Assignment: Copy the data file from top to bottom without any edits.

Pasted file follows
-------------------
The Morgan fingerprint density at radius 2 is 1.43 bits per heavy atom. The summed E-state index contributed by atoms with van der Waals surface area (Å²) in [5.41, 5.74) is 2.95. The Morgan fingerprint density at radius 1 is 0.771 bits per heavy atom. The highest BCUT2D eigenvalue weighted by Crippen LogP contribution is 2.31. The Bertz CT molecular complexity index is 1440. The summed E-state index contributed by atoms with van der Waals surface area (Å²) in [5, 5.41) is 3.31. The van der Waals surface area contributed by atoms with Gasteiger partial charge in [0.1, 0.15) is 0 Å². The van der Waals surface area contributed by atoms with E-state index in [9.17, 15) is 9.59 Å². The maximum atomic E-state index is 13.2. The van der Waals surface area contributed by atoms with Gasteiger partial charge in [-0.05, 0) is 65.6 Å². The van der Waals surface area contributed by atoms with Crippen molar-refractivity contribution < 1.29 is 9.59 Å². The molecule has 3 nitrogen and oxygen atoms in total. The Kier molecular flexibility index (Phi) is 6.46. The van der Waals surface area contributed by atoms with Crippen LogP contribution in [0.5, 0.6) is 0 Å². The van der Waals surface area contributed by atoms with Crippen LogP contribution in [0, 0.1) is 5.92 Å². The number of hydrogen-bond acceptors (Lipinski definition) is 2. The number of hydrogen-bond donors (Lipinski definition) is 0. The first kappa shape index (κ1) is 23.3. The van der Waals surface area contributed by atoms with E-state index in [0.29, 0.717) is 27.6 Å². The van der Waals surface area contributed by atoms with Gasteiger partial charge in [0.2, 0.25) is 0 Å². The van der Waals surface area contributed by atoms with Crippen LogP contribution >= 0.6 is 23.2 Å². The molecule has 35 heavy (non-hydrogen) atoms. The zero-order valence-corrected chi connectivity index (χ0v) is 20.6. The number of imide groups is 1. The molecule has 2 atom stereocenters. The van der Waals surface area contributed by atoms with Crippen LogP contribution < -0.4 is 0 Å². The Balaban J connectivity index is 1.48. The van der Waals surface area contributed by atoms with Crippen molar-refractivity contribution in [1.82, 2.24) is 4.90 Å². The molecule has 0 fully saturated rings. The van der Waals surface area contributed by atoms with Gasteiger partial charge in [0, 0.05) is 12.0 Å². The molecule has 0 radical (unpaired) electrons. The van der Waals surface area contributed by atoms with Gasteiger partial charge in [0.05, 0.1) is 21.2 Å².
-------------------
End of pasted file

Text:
The Morgan fingerprint density at radius 2 is 1.43 bits per heavy atom. The summed E-state index contributed by atoms with van der Waals surface area (Å²) in [5.41, 5.74) is 2.95. The Morgan fingerprint density at radius 1 is 0.771 bits per heavy atom. The highest BCUT2D eigenvalue weighted by Crippen LogP contribution is 2.31. The Bertz CT molecular complexity index is 1440. The summed E-state index contributed by atoms with van der Waals surface area (Å²) in [5, 5.41) is 3.31. The van der Waals surface area contributed by atoms with Gasteiger partial charge in [0.1, 0.15) is 0 Å². The van der Waals surface area contributed by atoms with E-state index in [9.17, 15) is 9.59 Å². The maximum atomic E-state index is 13.2. The van der Waals surface area contributed by atoms with Gasteiger partial charge in [-0.05, 0) is 65.6 Å². The van der Waals surface area contributed by atoms with Crippen molar-refractivity contribution < 1.29 is 9.59 Å². The molecule has 3 nitrogen and oxygen atoms in total. The Kier molecular flexibility index (Phi) is 6.46. The van der Waals surface area contributed by atoms with Crippen LogP contribution in [0.5, 0.6) is 0 Å². The van der Waals surface area contributed by atoms with Crippen LogP contribution in [0, 0.1) is 5.92 Å². The number of hydrogen-bond acceptors (Lipinski definition) is 2. The number of hydrogen-bond donors (Lipinski definition) is 0. The first kappa shape index (κ1) is 23.3. The van der Waals surface area contributed by atoms with E-state index in [0.29, 0.717) is 27.6 Å². The van der Waals surface area contributed by atoms with Gasteiger partial charge in [0.2, 0.25) is 0 Å². The van der Waals surface area contributed by atoms with Crippen LogP contribution >= 0.6 is 23.2 Å². The molecule has 35 heavy (non-hydrogen) atoms. The zero-order valence-corrected chi connectivity index (χ0v) is 20.6. The number of imide groups is 1. The molecule has 2 atom stereocenters. The van der Waals surface area contributed by atoms with Crippen LogP contribution < -0.4 is 0 Å². The Balaban J connectivity index is 1.48. The van der Waals surface area contributed by atoms with Crippen molar-refractivity contribution in [1.82, 2.24) is 4.90 Å². The molecule has 0 fully saturated rings. The van der Waals surface area contributed by atoms with Gasteiger partial charge in [0, 0.05) is 12.0 Å². The molecule has 0 radical (unpaired) electrons. The van der Waals surface area contributed by atoms with Gasteiger partial charge in [0.05, 0.1) is 21.2 Å².